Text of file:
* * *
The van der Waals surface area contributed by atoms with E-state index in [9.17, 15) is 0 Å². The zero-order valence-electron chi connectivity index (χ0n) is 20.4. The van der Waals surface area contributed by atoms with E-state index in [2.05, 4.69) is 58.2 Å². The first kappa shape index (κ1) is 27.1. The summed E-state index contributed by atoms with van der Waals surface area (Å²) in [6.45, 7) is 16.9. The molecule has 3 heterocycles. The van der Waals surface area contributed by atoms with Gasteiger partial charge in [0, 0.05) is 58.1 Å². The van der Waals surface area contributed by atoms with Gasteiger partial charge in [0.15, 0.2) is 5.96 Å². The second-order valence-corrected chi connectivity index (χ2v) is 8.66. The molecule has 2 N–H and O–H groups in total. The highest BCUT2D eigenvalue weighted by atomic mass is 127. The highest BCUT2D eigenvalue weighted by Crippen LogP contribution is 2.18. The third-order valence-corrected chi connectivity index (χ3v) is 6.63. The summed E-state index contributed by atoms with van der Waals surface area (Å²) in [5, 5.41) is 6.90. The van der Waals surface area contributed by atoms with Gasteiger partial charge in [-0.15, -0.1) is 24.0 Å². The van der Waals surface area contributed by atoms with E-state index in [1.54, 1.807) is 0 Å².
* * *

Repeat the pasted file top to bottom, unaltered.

The van der Waals surface area contributed by atoms with E-state index in [9.17, 15) is 0 Å². The zero-order valence-electron chi connectivity index (χ0n) is 20.4. The van der Waals surface area contributed by atoms with E-state index in [2.05, 4.69) is 58.2 Å². The first kappa shape index (κ1) is 27.1. The summed E-state index contributed by atoms with van der Waals surface area (Å²) in [6.45, 7) is 16.9. The molecule has 3 heterocycles. The van der Waals surface area contributed by atoms with Gasteiger partial charge in [0, 0.05) is 58.1 Å². The van der Waals surface area contributed by atoms with Gasteiger partial charge in [0.15, 0.2) is 5.96 Å². The second-order valence-corrected chi connectivity index (χ2v) is 8.66. The molecule has 2 N–H and O–H groups in total. The highest BCUT2D eigenvalue weighted by atomic mass is 127. The highest BCUT2D eigenvalue weighted by Crippen LogP contribution is 2.18. The third-order valence-corrected chi connectivity index (χ3v) is 6.63. The summed E-state index contributed by atoms with van der Waals surface area (Å²) in [5, 5.41) is 6.90. The van der Waals surface area contributed by atoms with Gasteiger partial charge in [-0.15, -0.1) is 24.0 Å². The van der Waals surface area contributed by atoms with E-state index in [1.54, 1.807) is 0 Å².